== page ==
Romney ad features business owner who took hundreds of thousands in government help – while he criticizes that help

In the Mitt Romney campaign web and television ads that received national attention last week, a blunt Jack Gilchrist of Gilchrist Metal Fabricating in Hudson tells President Barack Obama that he, his father and his son _ and not the government _ built his company.

But as it turns out, Gilchrist did receive some government help for his business.

In 1999, Gilchrist Metal received $800,000 in tax-exempt revenue bonds issued by the New Hampshire Business Finance Authority “to set up a second manufacturing plant and purchase equipment to produce high definition television broadcasting equipment,” according to a New Hampshire Union Leader report at the time.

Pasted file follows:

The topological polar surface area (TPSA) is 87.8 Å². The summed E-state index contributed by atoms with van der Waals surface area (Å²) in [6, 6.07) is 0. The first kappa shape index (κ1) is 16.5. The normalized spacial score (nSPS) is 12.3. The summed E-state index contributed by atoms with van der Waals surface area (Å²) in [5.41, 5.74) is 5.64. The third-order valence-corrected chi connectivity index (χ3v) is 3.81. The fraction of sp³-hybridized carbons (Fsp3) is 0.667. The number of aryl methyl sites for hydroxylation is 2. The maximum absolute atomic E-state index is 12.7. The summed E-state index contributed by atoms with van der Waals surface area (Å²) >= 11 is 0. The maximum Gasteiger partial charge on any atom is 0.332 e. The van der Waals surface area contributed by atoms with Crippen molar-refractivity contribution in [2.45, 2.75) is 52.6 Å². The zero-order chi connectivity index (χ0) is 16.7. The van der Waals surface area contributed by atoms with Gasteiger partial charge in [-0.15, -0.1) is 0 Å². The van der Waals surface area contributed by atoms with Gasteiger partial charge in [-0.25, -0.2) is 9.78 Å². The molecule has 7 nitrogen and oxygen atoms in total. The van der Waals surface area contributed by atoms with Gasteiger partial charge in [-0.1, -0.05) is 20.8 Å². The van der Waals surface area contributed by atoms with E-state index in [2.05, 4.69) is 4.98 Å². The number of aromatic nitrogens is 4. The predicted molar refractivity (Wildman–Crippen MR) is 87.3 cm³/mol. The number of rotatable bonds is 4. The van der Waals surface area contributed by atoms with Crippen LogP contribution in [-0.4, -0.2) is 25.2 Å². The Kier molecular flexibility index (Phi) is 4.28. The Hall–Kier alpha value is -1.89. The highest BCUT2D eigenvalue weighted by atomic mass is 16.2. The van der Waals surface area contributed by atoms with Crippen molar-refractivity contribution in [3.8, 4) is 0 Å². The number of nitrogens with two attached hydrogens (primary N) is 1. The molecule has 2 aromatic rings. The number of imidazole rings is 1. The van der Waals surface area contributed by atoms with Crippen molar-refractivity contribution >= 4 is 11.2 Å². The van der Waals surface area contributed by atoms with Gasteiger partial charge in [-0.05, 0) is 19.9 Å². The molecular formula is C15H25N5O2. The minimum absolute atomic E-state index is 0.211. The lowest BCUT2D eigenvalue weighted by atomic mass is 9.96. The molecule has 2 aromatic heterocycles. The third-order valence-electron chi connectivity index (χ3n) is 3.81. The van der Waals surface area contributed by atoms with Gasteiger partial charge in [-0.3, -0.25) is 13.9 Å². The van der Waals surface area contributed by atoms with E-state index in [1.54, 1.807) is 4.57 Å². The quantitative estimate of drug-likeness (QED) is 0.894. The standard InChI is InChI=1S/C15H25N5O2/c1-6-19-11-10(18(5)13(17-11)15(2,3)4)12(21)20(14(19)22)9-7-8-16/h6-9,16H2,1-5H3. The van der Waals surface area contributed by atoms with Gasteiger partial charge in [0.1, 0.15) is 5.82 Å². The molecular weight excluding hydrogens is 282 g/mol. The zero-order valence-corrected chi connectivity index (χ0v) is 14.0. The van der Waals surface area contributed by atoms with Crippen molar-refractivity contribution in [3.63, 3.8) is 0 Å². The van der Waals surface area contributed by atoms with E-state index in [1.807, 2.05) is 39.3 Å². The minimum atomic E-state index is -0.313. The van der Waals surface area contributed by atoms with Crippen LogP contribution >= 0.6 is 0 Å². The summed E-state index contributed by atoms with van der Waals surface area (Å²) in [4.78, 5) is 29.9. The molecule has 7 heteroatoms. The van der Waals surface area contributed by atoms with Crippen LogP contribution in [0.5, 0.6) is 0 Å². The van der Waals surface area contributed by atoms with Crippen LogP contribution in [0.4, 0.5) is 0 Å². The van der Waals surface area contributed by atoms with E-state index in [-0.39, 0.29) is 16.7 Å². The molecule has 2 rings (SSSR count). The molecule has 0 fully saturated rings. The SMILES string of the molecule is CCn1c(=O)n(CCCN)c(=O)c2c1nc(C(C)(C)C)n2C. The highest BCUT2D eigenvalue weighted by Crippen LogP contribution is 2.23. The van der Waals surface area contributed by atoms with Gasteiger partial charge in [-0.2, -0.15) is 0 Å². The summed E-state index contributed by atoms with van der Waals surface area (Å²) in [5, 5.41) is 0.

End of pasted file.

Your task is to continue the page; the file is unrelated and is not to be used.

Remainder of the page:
Last year, Gilchrist Metal also received two U.S. Navy sub-contracts totaling about $83,000 and a smaller, $5,600 Coast Guard contract in 2008, according to a government web site that tracks spending.

Jack Gilchrist said today his message is not “compromised” by the fact that he received the proceeds of tax-exempt bonds made possible by the federal government.

But he did not shy away from the fact that he has utilized government programs.

He also said his company received a U.S. Small Business Administration loan totaling “somewhere south of” $500,000 in the late 1980s.

“I’m not stupid, I’m not going to say ‘no.’ Shame on me if I didn’t use what’s available,” he said. “As a matter of fact, right now, I’m driving on a road.

“So, no,” said Gilchrist, “I don’t feel as though I’ve compromised anything or misled anybody.”